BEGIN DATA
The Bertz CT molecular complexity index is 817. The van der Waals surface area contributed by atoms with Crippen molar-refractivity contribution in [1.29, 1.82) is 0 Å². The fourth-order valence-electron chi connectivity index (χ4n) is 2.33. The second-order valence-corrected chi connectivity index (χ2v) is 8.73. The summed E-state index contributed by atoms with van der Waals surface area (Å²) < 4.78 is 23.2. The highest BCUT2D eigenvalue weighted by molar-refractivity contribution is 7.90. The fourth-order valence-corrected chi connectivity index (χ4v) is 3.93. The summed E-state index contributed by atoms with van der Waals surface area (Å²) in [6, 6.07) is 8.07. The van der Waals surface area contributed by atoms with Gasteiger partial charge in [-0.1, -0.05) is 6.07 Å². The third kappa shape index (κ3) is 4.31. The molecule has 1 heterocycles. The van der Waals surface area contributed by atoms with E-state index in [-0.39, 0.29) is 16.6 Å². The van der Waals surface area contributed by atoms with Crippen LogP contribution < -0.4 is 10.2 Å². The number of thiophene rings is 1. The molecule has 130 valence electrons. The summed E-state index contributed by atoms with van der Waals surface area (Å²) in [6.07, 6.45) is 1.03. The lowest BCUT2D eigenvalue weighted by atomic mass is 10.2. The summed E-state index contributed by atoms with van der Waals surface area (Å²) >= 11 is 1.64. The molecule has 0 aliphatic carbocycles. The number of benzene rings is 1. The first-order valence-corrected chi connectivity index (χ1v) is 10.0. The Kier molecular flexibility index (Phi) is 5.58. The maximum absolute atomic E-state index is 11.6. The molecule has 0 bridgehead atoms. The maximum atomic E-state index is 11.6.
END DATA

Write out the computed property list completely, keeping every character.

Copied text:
The Bertz CT molecular complexity index is 817. The van der Waals surface area contributed by atoms with Crippen molar-refractivity contribution in [1.29, 1.82) is 0 Å². The fourth-order valence-electron chi connectivity index (χ4n) is 2.33. The second-order valence-corrected chi connectivity index (χ2v) is 8.73. The summed E-state index contributed by atoms with van der Waals surface area (Å²) < 4.78 is 23.2. The highest BCUT2D eigenvalue weighted by molar-refractivity contribution is 7.90. The fourth-order valence-corrected chi connectivity index (χ4v) is 3.93. The summed E-state index contributed by atoms with van der Waals surface area (Å²) in [6, 6.07) is 8.07. The van der Waals surface area contributed by atoms with Gasteiger partial charge in [-0.1, -0.05) is 6.07 Å². The third kappa shape index (κ3) is 4.31. The molecule has 1 heterocycles. The van der Waals surface area contributed by atoms with E-state index in [-0.39, 0.29) is 16.6 Å². The van der Waals surface area contributed by atoms with Crippen LogP contribution < -0.4 is 10.2 Å². The number of thiophene rings is 1. The molecule has 130 valence electrons. The summed E-state index contributed by atoms with van der Waals surface area (Å²) in [6.07, 6.45) is 1.03. The lowest BCUT2D eigenvalue weighted by atomic mass is 10.2. The summed E-state index contributed by atoms with van der Waals surface area (Å²) >= 11 is 1.64. The molecule has 0 aliphatic carbocycles. The number of benzene rings is 1. The first-order valence-corrected chi connectivity index (χ1v) is 10.0. The Kier molecular flexibility index (Phi) is 5.58. The maximum absolute atomic E-state index is 11.6. The molecule has 0 bridgehead atoms. The maximum atomic E-state index is 11.6.